https://www.jccf.ca/unethical-conduct-of-the-college-of-physicians-and-surgeons-council/

It is mainly about the order that restricted church gatherings, a order by the way that most church's abided by, there were however a couple of less than main stream church groups that went out of their way to defy  the restrictions which resulted closure of at least one of the church's and charges / gaol time for the minister. 

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1 minute ago, Kargokings said:

It is mainly about the order that restricted church gatherings, a order by the way that most church's abided by, there were however a couple of less than main stream church groups that went out of their way to defy  the restrictions which resulted closure of at least one of the church's and charges / gaol time for the minister. 

This wasn't about the churches but about the restrictions put on doctors and other healthcare workers, and the lack of support from the "College of Physicians and Surgeons Council".

 

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1 hour ago, GDR said:

This wasn't about the churches but about the restrictions put on doctors and other healthcare workers, and the lack of support from the "College of Physicians and Surgeons Council".

 

You did ask for comments.  However my only comments will be those contained in the following news articles and of course that stated in the filed lawsuit. Since the courts are involved to otherwise comment would be foolish 

 (The filed lawsuit states that the Alberta government has violated the right to peaceful assembly, the right to travel, the right to conduct a business to earn a living, the right to visit family and friends, including having visitors in one’s own private residence, and the right to worship. 

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Sep. 28, 2021 — The lawyer representing Artur Pawlowski confirms her client was arrested at the airport on an outstanding criminal contempt of court charge.
 
Sep. 13, 2021 — A lawyer for Alberta Health Services says an Alberta pastor and his brother found guilty of contempt after deliberately violating COVID-19 ...

 

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Somewhat on topic.  

U.S. woman refused kidney transplant until she gets COVID-19 vaccine

By Patty Nieberg, Thomas Peipert and Colleen Slevin  The Associated Press
Posted October 8, 2021 8:39 am
Thursday, Oct. 7, 2021 in Colorado Springs, Colo. Lutali recently found out her hospital wouldn't approve her kidney transplant surgery until she got the COVID-19 vaccine. Even though she has stage 5 kidney disease that puts her at risk of dying without a new kidney. AP Photo/Thomas Peipert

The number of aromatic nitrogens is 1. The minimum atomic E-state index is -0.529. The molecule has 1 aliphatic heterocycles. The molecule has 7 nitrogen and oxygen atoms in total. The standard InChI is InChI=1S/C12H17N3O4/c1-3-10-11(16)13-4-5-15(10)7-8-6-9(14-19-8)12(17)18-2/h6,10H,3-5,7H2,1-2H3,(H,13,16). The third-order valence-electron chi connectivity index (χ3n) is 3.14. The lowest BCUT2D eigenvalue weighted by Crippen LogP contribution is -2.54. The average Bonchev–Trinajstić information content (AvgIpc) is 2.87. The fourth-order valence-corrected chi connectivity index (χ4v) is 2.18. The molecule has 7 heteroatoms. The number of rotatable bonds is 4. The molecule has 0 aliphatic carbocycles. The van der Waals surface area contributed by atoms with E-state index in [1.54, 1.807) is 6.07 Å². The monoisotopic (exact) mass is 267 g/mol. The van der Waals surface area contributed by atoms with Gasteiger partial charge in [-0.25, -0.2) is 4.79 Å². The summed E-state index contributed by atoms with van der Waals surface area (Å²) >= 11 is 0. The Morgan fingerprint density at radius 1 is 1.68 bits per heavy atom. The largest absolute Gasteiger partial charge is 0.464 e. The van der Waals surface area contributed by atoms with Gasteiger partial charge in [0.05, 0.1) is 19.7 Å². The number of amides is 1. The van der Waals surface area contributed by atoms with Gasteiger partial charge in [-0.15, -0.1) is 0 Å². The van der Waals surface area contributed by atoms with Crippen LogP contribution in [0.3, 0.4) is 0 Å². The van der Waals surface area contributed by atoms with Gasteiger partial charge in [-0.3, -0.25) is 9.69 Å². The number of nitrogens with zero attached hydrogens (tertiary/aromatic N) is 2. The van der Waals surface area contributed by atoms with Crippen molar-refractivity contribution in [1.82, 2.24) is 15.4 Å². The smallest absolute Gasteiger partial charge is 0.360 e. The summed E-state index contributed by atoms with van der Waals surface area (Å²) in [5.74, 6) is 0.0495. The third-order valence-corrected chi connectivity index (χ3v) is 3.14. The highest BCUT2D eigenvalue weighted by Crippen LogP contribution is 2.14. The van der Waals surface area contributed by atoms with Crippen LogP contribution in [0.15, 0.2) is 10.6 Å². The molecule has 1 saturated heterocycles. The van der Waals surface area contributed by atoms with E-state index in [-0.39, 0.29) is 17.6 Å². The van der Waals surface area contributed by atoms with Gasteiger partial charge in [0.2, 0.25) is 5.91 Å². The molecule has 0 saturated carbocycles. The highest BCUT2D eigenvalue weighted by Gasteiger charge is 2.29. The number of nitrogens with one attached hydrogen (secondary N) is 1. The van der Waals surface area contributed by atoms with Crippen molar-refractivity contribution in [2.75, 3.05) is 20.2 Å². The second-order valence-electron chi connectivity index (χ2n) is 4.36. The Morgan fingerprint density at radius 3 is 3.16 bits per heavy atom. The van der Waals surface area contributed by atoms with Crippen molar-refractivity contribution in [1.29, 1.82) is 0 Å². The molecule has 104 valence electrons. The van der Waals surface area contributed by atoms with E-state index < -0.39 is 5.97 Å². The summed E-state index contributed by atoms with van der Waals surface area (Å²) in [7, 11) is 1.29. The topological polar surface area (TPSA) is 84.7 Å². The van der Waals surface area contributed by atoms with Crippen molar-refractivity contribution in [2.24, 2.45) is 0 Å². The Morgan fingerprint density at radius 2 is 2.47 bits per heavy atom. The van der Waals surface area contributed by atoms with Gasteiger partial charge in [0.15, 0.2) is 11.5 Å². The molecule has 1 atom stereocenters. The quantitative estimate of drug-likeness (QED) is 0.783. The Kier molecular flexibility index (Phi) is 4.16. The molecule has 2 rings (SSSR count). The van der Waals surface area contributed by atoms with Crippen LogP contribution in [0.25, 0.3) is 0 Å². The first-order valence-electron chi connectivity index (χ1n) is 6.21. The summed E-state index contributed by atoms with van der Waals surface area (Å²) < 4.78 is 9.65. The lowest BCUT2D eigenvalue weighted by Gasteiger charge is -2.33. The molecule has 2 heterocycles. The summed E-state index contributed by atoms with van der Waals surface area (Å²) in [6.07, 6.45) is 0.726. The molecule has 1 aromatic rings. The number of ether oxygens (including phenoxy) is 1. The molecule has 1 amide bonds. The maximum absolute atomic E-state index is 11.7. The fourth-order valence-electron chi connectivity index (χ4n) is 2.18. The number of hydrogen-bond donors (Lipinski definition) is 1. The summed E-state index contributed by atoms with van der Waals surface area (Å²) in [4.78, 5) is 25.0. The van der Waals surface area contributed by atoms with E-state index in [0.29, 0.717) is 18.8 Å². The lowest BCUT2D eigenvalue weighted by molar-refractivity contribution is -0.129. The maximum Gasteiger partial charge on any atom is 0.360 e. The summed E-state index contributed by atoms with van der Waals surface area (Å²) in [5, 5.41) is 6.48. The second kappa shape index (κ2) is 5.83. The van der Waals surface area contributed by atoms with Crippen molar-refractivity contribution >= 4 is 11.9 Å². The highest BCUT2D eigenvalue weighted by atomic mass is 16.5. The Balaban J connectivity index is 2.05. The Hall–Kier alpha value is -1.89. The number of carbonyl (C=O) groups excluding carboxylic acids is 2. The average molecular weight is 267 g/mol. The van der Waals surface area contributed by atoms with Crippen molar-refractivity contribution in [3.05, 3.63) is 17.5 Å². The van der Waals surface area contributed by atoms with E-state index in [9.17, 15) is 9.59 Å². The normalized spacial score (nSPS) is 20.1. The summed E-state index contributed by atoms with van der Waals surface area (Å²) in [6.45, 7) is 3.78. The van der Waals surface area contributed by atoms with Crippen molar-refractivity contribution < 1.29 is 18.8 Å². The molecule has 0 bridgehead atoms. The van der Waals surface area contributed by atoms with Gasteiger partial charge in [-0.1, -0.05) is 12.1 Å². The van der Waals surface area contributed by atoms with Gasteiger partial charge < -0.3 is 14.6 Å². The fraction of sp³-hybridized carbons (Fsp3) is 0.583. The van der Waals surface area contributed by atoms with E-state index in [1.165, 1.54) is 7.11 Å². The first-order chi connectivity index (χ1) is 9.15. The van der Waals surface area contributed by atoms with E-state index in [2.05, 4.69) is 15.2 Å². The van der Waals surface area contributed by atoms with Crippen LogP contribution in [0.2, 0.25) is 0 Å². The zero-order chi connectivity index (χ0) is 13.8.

When a Colorado woman found out her hospital wouldn’t approve her kidney transplant surgery until she got the COVID-19 vaccine, she was left with a difficult decision pitting her health needs against her religious beliefs.

70c8fc80Leilani Lutali, a born-again Christian, went with her faith.

Even though she has stage 5 kidney disease that puts her at risk of dying without a new kidney, Lutali, 56, said she could not agree to be vaccinated because of the role that stem cells have played in the development of vaccines.

“As a Christian, I can’t support anything that has to do with abortion of babies, and the sanctity of life for me is precious,” she said.

 others

Double heart transplant recipient urges anti-vaxxers to think about others – Sep 6, 2021

UCHealth requires transplant recipients to be vaccinated because recipients are at significant risk of contracting COVID-19 as well as being hospitalized and dying from the virus, spokesman Dan Weaver said. Unvaccinated donors could also pass COVID-19 to the recipient even if they initially test negative for the disease, he said.

“Studies have found transplant patients who contract COVID-19 may have a mortality rate of 20% or higher,” he said.

It’s not clear how common this type of policy is.

The American Hospital Association, which represents nearly 5,000 hospitals, health care systems and networks in the United States, said it did not have data to share on the issue. But it said many transplant programs insist that patients get vaccinated for COVID-19 because of the weakened state of their immune system.

While any type of surgery may stress a patient’s immune system and leave them vulnerable to contracting COVID-19 later, organ transplants recipients are even more at risk because they have to take a powerful regime of drugs to suppress their immune system to keep their body from rejecting the new organ, which is seen by the body as a foreign object, Nancy Foster, AHA’s vice president for quality and patient safety policy said in a statement.